Norwegian anti-Muslim fanatic Anders Behring Breivik in court in Oslo, April 24 2012.
The year 2011 presented a highly diverse terrorism picture in which the most notable trend was the increasing prominence of lone and solo actor plots, according to Europol, the law enforcement agency of the European Union.
"In 2011, the total number of terrorist attacks and terrorism-related arrests in the EU continued to decrease. This is a welcome development, but terrorism and violent extremism still represent a significant threat, and we must remain vigilant.," Europol director Rob Wainwright said.
"Sadly 77 people in Norway and another two in Germany were killed in 2011 by ‘lone actors’. Looking ahead, lone actors will continue to pose a threat, whether inspired by political or religious extremism. Organised underground groups also have the capability and intention to carry out attacks," Wainwright said.
Cecilia Malmström, European Commissioner responsible for Home Affairs, said that radicalisation into violent extremism and lone wolf attacks represents a significant threat for European citizens and have led to many tragedies, such as in Norway.
"We must reinforce our efforts to prevent violent extremism by becoming better at identifying individuals at risk of radicalisation," Malmström said.
"The Radicalisation Awareness Network launched by the European Commission last September is an important tool to help us in this work and I am looking forward to the presentation of its first results after the summer. The most important thing is to stand up against extremist views and propaganda across the spectrum, from online forums to the global political debate," she said.
The death of Osama Bin Laden has not removed the threat of al Qaeda-inspired terrorism. Instead, the threat has evolved and lone actors, or small EU-based groups, are becoming increasingly prominent, as is the Internet as a key facilitator for terrorism-related activities, Europol said.
The bomb attack and killing spree in Norway in July 2011, referred to in the TE-SAT report, and the arrests of individuals in a number of Member States for the preparation of terrorist attacks, are proof of the continuing need for vigilance.
The main figures for 2011 are: · 174 terrorist attacks in EU member states. · 484 individuals arrested in the EU for terrorist-related offences. · Lone actors were responsible for the killing of two people in Germany, and 77 people in non-EU country Norway. · 316 individuals in concluded court proceedings for terrorism charges.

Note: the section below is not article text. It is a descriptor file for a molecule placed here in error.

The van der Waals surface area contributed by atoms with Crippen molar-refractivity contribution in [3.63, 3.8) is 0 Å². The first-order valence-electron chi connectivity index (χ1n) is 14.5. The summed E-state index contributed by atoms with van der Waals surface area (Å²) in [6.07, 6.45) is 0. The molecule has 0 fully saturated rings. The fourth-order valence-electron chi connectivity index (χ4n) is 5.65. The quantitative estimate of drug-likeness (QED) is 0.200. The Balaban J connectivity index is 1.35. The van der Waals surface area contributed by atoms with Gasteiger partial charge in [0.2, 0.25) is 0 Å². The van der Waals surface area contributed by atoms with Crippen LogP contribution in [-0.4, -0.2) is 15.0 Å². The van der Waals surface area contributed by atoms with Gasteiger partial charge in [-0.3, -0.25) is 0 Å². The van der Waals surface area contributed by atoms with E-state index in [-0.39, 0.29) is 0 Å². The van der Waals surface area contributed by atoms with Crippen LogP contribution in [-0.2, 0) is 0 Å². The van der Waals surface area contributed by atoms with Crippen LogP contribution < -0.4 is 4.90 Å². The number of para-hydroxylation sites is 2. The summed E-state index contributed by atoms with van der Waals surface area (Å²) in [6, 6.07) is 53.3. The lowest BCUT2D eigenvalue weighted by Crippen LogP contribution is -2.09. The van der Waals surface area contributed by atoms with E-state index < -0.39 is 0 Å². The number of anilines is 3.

Terrorist and extremist groups have a substantial online presence, and the internet has become the principal means of communication for terrorist and violent extremist individuals and groups.
The internet is used for a range of purposes, including instruction, propaganda, recruitment, dispatch of members to conflict areas, fundraising, co-operation with other terrorist organisations, and the planning and coordination of attacks, Europol said.
Apart from its use as a communication tool, the internet offers new and additional possibilities to carry out electronic terrorist attacks, for example on the operating systems of critical infrastructure in EU member states, like energy production facilities and transport systems.
Leading members of al-Qaeda have already encouraged "electronic jihad" against critical infrastructure in Western countries, Europol said.
"Combating terrorism and violent extremism is a huge challenge which requires innovative measures and co-operation between many stakeholders," Wainwright said.
"Law enforcement authorities need to monitor suspicious activities, intelligence needs to be shared between agencies and information from the public needs to be considered. One fear is that the upcoming Olympic Games in London could be a target, which of course we must do our utmost to prevent," he said.
The Managing Director of the International Monetary Fund, Christine Lagarde, said the members of the IMF have made commitments to provide as much as $430 billion for loans to help members through economic difficulties.
Sofia Echo Media is part of the Economedia Group.
The news and information content on this website is provided by our editorial team and is copyrighted.
Any unauthorised reproduction or use of it is strictly forbidden. Reproduction of this website's content is permitted only
with prior written permission from the Editor-in-Chief, should be propertly acredited and provide an active link back to our site.
Comments posted by the website's visitors are independent of the editorial materials and do not represent the views of sofiaecho.com.
Sofia Echo Media cannot be held responsible for the statements contained in visitor comments.
The percentаge change in the shares' prices are based on the price of the last transaction of the current session compared to the
price of the last transaction of the previous session. Bulgarian Stock Exchange data is not real-time, but updated every 15 minutes,
and should not be used as a basis for decisions about buying or selling stock options.